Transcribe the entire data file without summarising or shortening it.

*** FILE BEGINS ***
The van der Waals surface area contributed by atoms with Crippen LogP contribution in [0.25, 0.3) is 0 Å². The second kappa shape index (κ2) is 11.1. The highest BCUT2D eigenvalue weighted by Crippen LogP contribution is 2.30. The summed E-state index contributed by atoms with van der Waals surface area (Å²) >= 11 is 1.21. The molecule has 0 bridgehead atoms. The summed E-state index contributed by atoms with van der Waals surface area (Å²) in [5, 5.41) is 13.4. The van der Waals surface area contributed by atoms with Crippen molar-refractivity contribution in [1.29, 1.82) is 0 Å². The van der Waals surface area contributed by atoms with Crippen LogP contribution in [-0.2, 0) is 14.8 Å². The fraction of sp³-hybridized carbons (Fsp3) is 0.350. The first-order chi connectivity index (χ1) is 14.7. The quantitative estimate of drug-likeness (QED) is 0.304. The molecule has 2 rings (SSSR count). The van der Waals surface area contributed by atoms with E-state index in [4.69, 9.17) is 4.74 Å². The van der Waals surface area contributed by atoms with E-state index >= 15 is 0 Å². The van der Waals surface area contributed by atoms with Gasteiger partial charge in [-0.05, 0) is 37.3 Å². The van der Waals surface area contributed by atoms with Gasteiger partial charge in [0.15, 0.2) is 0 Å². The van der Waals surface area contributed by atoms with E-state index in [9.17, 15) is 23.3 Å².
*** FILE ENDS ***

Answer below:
The van der Waals surface area contributed by atoms with Crippen LogP contribution in [0.25, 0.3) is 0 Å². The second kappa shape index (κ2) is 11.1. The highest BCUT2D eigenvalue weighted by Crippen LogP contribution is 2.30. The summed E-state index contributed by atoms with van der Waals surface area (Å²) >= 11 is 1.21. The molecule has 0 bridgehead atoms. The summed E-state index contributed by atoms with van der Waals surface area (Å²) in [5, 5.41) is 13.4. The van der Waals surface area contributed by atoms with Crippen molar-refractivity contribution in [1.29, 1.82) is 0 Å². The van der Waals surface area contributed by atoms with Crippen LogP contribution in [-0.2, 0) is 14.8 Å². The fraction of sp³-hybridized carbons (Fsp3) is 0.350. The first-order chi connectivity index (χ1) is 14.7. The quantitative estimate of drug-likeness (QED) is 0.304. The molecule has 2 rings (SSSR count). The van der Waals surface area contributed by atoms with E-state index in [4.69, 9.17) is 4.74 Å². The van der Waals surface area contributed by atoms with E-state index >= 15 is 0 Å². The van der Waals surface area contributed by atoms with Gasteiger partial charge in [-0.05, 0) is 37.3 Å². The van der Waals surface area contributed by atoms with Gasteiger partial charge in [0.15, 0.2) is 0 Å². The van der Waals surface area contributed by atoms with E-state index in [9.17, 15) is 23.3 Å².